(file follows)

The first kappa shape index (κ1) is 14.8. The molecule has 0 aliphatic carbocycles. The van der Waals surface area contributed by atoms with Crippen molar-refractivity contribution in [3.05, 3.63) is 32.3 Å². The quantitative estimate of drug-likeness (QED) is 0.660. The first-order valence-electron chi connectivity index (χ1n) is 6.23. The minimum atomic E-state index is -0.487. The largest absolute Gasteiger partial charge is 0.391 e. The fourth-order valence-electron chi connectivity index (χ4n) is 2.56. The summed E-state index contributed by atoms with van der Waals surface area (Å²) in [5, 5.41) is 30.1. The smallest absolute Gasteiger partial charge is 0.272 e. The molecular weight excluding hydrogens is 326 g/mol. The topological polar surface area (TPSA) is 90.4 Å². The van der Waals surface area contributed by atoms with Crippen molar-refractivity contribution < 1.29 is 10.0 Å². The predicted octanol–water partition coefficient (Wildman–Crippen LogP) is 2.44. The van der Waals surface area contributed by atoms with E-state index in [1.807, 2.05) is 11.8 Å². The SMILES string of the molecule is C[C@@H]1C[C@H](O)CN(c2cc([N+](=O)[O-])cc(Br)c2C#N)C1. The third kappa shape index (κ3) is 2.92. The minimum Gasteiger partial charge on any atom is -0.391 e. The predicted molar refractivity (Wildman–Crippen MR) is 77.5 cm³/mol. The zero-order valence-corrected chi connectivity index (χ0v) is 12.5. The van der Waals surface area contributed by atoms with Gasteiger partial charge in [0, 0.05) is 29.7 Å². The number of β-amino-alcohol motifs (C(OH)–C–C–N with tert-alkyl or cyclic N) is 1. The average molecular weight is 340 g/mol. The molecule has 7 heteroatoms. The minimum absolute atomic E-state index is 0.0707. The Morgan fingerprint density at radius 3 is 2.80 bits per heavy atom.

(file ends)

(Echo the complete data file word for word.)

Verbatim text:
The first kappa shape index (κ1) is 14.8. The molecule has 0 aliphatic carbocycles. The van der Waals surface area contributed by atoms with Crippen molar-refractivity contribution in [3.05, 3.63) is 32.3 Å². The quantitative estimate of drug-likeness (QED) is 0.660. The first-order valence-electron chi connectivity index (χ1n) is 6.23. The minimum atomic E-state index is -0.487. The largest absolute Gasteiger partial charge is 0.391 e. The fourth-order valence-electron chi connectivity index (χ4n) is 2.56. The summed E-state index contributed by atoms with van der Waals surface area (Å²) in [5, 5.41) is 30.1. The smallest absolute Gasteiger partial charge is 0.272 e. The molecular weight excluding hydrogens is 326 g/mol. The topological polar surface area (TPSA) is 90.4 Å². The van der Waals surface area contributed by atoms with Crippen molar-refractivity contribution < 1.29 is 10.0 Å². The predicted octanol–water partition coefficient (Wildman–Crippen LogP) is 2.44. The van der Waals surface area contributed by atoms with E-state index in [1.807, 2.05) is 11.8 Å². The SMILES string of the molecule is C[C@@H]1C[C@H](O)CN(c2cc([N+](=O)[O-])cc(Br)c2C#N)C1. The third kappa shape index (κ3) is 2.92. The minimum Gasteiger partial charge on any atom is -0.391 e. The predicted molar refractivity (Wildman–Crippen MR) is 77.5 cm³/mol. The zero-order valence-corrected chi connectivity index (χ0v) is 12.5. The van der Waals surface area contributed by atoms with Gasteiger partial charge in [0, 0.05) is 29.7 Å². The number of β-amino-alcohol motifs (C(OH)–C–C–N with tert-alkyl or cyclic N) is 1. The average molecular weight is 340 g/mol. The molecule has 7 heteroatoms. The minimum absolute atomic E-state index is 0.0707. The Morgan fingerprint density at radius 3 is 2.80 bits per heavy atom.